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Bread and Urbanism

العيش و العشوائيات: العلاقة بين رغيف العيش و النمو العمراني في المدن المصرية

Egypt, once the breadbasket of the Mediterranean, is the world’s biggest importer of wheat and grains. Egyptians are the world’s biggest consumers of bread per capita. Over the years Egypt’s dependency on imported wheat has steadily increased with no sign of reversal.

Egypt’s population , currently 81 million, is growing at 2 percent a year. By 2025, its population could reach 104 million, and by 2050 it population could be close to 140 million, an increase of 70 percent.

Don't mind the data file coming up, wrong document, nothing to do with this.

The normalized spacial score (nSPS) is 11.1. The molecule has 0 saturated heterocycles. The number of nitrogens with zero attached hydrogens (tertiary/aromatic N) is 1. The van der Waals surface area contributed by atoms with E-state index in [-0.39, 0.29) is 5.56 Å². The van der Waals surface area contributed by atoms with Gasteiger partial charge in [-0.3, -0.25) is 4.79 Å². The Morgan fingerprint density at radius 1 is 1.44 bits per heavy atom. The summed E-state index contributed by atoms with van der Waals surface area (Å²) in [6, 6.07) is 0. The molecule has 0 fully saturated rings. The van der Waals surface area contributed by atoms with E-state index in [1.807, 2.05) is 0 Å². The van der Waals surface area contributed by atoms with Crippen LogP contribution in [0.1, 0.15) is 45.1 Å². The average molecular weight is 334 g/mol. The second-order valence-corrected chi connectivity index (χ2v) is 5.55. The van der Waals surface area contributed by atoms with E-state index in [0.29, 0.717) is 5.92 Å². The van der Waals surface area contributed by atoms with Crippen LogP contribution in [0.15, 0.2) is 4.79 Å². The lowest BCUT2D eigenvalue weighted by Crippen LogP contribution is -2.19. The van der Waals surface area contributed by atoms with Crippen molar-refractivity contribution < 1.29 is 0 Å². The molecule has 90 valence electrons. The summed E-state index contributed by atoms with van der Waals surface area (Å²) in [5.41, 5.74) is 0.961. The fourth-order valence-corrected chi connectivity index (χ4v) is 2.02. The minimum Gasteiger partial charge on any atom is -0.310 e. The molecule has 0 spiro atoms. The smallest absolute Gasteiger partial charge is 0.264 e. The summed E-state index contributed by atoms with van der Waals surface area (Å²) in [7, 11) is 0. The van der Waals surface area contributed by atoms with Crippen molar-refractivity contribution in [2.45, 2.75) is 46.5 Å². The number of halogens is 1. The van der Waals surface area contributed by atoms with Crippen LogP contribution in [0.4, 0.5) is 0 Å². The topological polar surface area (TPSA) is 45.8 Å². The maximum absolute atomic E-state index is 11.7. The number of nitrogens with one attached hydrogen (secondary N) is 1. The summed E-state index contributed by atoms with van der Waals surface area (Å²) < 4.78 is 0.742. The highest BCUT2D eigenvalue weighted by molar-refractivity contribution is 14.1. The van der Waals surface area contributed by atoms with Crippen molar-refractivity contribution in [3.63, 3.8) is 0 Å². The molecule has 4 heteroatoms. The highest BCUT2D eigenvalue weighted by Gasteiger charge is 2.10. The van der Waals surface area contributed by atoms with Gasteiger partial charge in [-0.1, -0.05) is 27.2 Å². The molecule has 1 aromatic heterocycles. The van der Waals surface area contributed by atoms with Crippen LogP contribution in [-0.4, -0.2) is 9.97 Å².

Rising population will mean less land available for agriculture, and if upstream usage of Nile river water increases, as appears likely, there could be less water for Egyptian farmers in the years ahead. Egypt’s dependence on imported food will likely grow.

This population growth also means more need for housing, and more need for land to urbanize. The informal urbanizing process, which mostly follows the patterns of agricultural lands rather than follow plans devised by urban planners, resulted from government misguided planning policies but also a decrease of value in agricultural land. Some of the world’s most fertile land is worth ten times more if urbanized than if farmed. This imbalance in land value is directly related to the state’s subsidization of imports and inclination to import a foreign product rather than invest in local farming. Thus there is a direct relationship between the simple loaf of bread and the urban growth of Egypt’s cities, particularly Cairo.